Wednesday, August 19, 2009

1973, the toupee nadir and more old meets new...


Impulse (1974).

We've previously tried to find examples where old toupee styles make a sudden reappearance. There aren't many of them, but we have managed to unearth a new great example from 1974 - the same year that Shatner reached a toupee low-point with the movie Impulse. More on the old styles making a comeback in a moment.

The book Encyclopedia Shatnerica lists the 1974 film Impulse as its choice of Shatner's worst ever toupee. We've been reluctant to get into this, as we try to be a little more detached (if you'll pardon the pun) here at Shatner'sToupee. But if we were pressed, we would have to choose the photos of Bill Shatner's wedding (to actress Marcy Lafferty) from just a year before for that honor. The toupee is so bad and the occasion so wanting of Bill not to be wearing a bad toup that we felt we had no choice here but to label it our own personal worst ever toupee moment.


Yet, Bill appears to have decidedly moved away from this toupee wedding-related and then Impulse nadir very quickly. Call it a toupee renaissance, if you will. The birth of better times. Very soon after, the old "Jim Kirk look" (or something very close to it) makes a sudden return. Here are two stills from Shatner's 1974 appearance on Good Night America (video uploaded to YouTube by "FilmsRreel").


Not only is the toupee better, but Bill is far leaner and far happier-looking.


He has a new wife and flattering Star Trek revival talk is reaching fever-pitch across America. Were the bad toupees a cry for help? Is toupee quality correlated to Bill Shatner's emotional state? Did the "Jim Kirk"-style toupee bring back good memories? Who knows? A year later, Bill was evidently still on a high, and still wearing his revived "Jim Kirk" toupee for the TV movie The Tenth Level. Was this a way to get Paramount to notice that Shatner was still in good shape should a new Star Trek film or TV series truly be considered?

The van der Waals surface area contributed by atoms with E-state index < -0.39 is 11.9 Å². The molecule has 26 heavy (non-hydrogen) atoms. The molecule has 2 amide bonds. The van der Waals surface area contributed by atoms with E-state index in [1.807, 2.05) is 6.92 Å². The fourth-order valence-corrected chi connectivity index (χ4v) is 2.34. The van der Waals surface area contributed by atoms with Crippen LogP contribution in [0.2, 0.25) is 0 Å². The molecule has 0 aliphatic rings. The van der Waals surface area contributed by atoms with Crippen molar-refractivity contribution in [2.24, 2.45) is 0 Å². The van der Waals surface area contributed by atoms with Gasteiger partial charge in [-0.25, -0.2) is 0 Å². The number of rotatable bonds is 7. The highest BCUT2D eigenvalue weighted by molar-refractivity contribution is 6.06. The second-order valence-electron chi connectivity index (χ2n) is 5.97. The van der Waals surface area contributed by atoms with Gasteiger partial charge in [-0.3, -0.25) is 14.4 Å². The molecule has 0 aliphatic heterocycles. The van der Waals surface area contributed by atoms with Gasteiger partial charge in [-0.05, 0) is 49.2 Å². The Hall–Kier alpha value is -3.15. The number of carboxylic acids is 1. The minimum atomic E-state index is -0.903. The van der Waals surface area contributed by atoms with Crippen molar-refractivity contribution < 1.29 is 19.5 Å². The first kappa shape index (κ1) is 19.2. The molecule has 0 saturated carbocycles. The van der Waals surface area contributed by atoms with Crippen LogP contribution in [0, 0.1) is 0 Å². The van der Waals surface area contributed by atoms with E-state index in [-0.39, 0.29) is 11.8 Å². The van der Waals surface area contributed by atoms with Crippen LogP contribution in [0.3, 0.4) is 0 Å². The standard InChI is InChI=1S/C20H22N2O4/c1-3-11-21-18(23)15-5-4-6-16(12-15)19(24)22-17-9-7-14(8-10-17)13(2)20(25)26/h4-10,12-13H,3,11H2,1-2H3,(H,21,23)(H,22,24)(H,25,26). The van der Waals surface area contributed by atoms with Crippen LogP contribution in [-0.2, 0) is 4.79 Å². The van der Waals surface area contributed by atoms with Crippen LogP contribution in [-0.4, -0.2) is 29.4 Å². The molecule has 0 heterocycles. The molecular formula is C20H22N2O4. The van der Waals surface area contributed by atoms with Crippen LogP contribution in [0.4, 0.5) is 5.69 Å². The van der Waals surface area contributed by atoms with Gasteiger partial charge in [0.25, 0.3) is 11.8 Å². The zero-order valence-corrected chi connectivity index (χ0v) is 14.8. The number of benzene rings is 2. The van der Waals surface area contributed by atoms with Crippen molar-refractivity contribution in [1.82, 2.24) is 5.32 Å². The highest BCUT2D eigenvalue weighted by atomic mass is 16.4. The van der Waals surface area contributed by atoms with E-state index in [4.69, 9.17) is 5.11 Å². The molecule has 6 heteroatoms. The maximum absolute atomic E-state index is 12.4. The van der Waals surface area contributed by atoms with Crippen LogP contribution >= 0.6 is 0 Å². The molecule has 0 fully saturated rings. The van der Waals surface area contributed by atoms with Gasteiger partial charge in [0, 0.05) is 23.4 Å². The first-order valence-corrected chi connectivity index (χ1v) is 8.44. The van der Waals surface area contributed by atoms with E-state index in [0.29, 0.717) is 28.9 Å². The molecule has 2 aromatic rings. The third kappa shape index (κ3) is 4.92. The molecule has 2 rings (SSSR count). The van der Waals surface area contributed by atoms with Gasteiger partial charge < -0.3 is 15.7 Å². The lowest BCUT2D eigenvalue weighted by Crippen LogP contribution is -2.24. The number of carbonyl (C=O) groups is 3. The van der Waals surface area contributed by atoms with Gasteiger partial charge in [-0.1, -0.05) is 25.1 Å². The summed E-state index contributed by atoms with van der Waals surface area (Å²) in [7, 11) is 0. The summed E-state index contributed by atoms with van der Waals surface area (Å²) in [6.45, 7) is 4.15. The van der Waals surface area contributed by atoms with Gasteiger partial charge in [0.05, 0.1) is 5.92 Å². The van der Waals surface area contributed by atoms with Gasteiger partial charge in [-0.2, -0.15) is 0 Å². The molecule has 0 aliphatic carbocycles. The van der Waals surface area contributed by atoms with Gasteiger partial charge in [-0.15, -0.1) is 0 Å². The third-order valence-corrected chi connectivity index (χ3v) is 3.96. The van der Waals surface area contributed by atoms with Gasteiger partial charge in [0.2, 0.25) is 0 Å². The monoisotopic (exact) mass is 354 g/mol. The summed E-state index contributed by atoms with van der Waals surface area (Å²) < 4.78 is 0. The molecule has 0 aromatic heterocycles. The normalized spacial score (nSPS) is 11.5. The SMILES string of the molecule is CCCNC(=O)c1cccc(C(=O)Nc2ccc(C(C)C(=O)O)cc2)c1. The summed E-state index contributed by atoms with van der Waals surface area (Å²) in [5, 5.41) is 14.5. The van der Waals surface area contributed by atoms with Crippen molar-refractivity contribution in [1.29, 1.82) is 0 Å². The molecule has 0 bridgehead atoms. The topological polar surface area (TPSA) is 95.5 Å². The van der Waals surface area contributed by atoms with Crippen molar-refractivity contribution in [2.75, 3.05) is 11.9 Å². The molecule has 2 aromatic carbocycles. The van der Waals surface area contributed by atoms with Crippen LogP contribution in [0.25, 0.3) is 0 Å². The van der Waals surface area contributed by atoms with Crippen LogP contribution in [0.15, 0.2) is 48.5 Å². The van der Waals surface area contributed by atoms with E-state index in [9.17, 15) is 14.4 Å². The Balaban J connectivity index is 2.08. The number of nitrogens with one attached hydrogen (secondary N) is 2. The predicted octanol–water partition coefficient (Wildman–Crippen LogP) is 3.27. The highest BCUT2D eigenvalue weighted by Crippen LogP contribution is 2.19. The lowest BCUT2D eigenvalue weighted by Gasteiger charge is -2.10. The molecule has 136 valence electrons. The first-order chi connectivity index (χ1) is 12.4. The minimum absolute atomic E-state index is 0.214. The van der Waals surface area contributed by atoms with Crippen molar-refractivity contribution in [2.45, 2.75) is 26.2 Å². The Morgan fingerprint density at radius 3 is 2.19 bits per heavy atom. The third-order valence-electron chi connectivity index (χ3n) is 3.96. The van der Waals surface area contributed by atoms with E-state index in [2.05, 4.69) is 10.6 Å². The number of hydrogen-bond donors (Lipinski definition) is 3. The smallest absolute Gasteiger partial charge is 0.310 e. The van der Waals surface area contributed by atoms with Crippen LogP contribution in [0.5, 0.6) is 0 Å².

The Tenth Level (1975).

This "Jim Kirk-Phase II" look even lasted through the 1975 feature-film The Devil's Rain, albeit somewhat more diluted (meaning more wig, less lace). This is evidently not the same toupee that Shatner wore in his 1974 appearance on Good Night America - that was likely his own expensive toupee bought as a result of some decent paycheck coming through from a recent project, maybe even the Star Trek animated series. But toupees wear out quickly and the "Jim Kirk" look is expensive and cumbersome to attach compared to hairpieces that obscure the hairline.

The Devil's Rain (1975).

The short-lived 1975 TV series Barbary Coast is yet another example of this "Jim Kirk-Phase II" look.


There are probably a few examples during this period of the dreadful toupees of the early 1970s making a return - possibly on some of the gameshow appearances Shats did during this time, but the "Jim Kirk-Phase II" (1974-1975) has emerged as a fresh subcategory in our toupee timeline.

Then, only a year later, the new "curly look" of the later Star Trek movies as well as T.J. Hooker was born, most notably in the Columbo episode "Fade in to Murder". Did Bill decide it was time to stop looking back? Did the rollercoaster ride of Star Trek's long and as yet still unrealized road to revival make the actor consciously decide to move on with a new hairstyle? We can only guess as to the many motivations at play in the world of Shatner's toupee.

Bill Shatner in the very entertaining and well worth watching 1976 Columbo episode "Fade in to Murder".

4 comments:

  1. There's a book called The Making of the Trek Conventions by Joan Winston. She took some pics of Shat at the conventions held in the mid 70's that were published in this book. Some monster rugs were in rotation during those times.

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  2. this site has some pics from Shat's classic role as Deaver Wallace in "Incident on a Dark Street"
    http://tiny.cc/lERbk

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  3. Here's a suggestion -

    Why not gather up a set of pictures from various decades where Shatner's face is posed the same way, and then stack them side-by-side?

    It'd be cool to see the evolution of the toupees from pre-TOS, TOS1, TOS2, TOS3, 70's TV, TMP, TWOK, TSFS, TVH, TFF, TUC, Generations, 90's TV/Film, and today.

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  4. Shatner really aged quickly in the mid-70s -- he looked a lot older in the Columbo episode than he did in the Tenth Level.

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